Potential bamboo business bothers neighbors
When a large lot went up for sale along Mountain Creek Road in Albemarle, nearby residents were not surprised. At least two houses had sold along the street already and so another was nothing unusual.
Until they heard about the bamboo, that is.
Over the last month, talk has been circulating that a bamboo farm may be planted on the 24-acre residential lot.
Potential buyers have told at least two neighboring households that they hope to put in such a farm.
The city’s planning and zoning department has recieved related inquiries.
“We got calls asking about agricultural uses in residential districts out there,” said department head Kevin Robinson.
Neighbors are now concerned.
“It is not something we want,” said Teresa Phillips, a resident whose property abuts the site.
She and about 10 other people from the neighborhood came to Albemarle City Council’s last meeting to express concerns about such a farm.
“I have a big concern about a business going in behind my house,” Phillips said.
She and her husband recently relocated to Mountain Creek Road after the lights and noise from an expanding business disrupted the environment around their previous Albemarle home. So when potential buyers for the Mountain Creek property told Phillips they wanted to put in a bamboo farm next door, she started looking into it.
“At first I thought, bamboo, pretty neat,” Phillips said. “But as I looked into it, I found out I didn’t like bamboo at all.”
Like any kind of crop, bamboo farms require regular workers, heavy machinery, trucks for transport, she and other residents discovered.
“Is that going to be all night? Lights? Gas powered?” Nicholas Lamonds said. “If they’re going to be using the neighborhoods (for transport), I’ve got a 2-year-old son and there’s a lot more kids in that neighborhood now than there used to.”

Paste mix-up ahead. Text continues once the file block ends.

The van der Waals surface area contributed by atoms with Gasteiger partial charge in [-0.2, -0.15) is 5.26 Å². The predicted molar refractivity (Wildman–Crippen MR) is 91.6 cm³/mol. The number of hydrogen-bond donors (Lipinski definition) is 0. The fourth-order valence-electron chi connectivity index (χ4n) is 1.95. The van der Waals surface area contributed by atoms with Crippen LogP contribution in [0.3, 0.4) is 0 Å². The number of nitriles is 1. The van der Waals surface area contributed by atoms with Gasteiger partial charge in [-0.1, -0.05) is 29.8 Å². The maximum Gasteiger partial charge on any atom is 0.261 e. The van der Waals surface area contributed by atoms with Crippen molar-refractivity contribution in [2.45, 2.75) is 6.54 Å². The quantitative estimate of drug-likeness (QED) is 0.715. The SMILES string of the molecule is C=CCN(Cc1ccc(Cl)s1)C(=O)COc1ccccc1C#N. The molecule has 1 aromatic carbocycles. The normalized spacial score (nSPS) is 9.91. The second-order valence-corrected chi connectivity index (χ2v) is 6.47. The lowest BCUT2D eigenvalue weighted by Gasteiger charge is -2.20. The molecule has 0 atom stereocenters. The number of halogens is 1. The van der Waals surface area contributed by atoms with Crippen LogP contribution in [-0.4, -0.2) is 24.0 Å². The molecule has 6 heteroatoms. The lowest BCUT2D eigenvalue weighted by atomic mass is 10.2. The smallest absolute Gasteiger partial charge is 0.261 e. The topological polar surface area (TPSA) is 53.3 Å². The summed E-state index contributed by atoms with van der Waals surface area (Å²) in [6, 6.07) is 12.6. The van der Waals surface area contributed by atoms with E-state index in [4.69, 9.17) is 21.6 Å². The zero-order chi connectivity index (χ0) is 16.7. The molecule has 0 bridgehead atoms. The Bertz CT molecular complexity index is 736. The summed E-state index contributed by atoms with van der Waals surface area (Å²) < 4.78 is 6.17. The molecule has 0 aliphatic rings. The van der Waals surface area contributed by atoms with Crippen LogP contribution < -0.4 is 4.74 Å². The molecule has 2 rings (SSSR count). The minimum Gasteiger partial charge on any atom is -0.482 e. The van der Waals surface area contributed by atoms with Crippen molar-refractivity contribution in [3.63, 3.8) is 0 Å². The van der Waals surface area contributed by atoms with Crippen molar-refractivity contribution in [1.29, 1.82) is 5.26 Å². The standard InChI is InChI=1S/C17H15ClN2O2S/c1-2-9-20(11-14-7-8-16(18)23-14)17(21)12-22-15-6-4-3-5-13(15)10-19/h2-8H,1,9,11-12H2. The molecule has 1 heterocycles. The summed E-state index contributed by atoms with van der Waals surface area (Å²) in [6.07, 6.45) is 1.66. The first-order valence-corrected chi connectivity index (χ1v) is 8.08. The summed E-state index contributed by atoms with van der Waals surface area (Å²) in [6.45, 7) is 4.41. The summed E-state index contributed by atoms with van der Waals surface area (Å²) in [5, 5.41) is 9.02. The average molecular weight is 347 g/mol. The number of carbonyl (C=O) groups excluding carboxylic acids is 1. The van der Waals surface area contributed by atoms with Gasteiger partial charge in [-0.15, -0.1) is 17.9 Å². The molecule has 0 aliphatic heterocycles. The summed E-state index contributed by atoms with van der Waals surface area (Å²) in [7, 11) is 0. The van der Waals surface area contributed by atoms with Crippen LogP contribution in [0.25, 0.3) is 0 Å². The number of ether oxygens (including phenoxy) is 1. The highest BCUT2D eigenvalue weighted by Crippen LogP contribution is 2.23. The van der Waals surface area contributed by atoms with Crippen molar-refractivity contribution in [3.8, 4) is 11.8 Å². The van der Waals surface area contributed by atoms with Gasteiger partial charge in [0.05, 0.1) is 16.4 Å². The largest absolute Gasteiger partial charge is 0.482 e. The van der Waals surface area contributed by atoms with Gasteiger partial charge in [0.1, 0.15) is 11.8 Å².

In addition, many kinds of bamboo are considered invasive species in North Carolina. Running bamboo can spread up to 15 feet per year and can take years to kill off, speakers pointed out.
Indeed, nearby Misenheimer has been battling a growth of bamboo behind its historic Gladstone building for more than two years. And Albemarle has a large thicket of bamboo to deal with on a property downtown.
“I’m all for farming, but there’s a lot of difference between corn and soy bean roots than the roots of a bamboo plant,” said Aaron Deese, a nearby resident who is already dealing with an encroaching clump of bamboo near his property. “Once it gets in I’m afraid of the problems we’ll have to deal with.”
Since the 24-acre property runs behind Mountain Creek Road it is not just those houses that could be affected, Jean Smith added.
“The other concern is they plant it and then leave,” Smith said. “Who’s going to take care of it then?”
City councilors told residents they share many of those same concerns. Particularly because the lot is less than a mile from their Highway 52 Water Treatment Plant.
However, due to Albemarle’s agricultural roots and rural environment (as well as state statutes), the city has always allowed residential land to be used for both housing and small-scale farming. And that’s not a tradition the city wants to change.
So in order to address concerns about potential bamboo farms, they would need to explore other options. At their last meeting they asked staff to research how other municipalities deal with bamboo and bamboo-based businesses.
“It looks like there might be some avenues for us to address this,” Robinson said. “But we really have to find out exactly what that is going to be first.”
Further discussion is on the agenda for the City Council meeting at 6 p.m. Monday.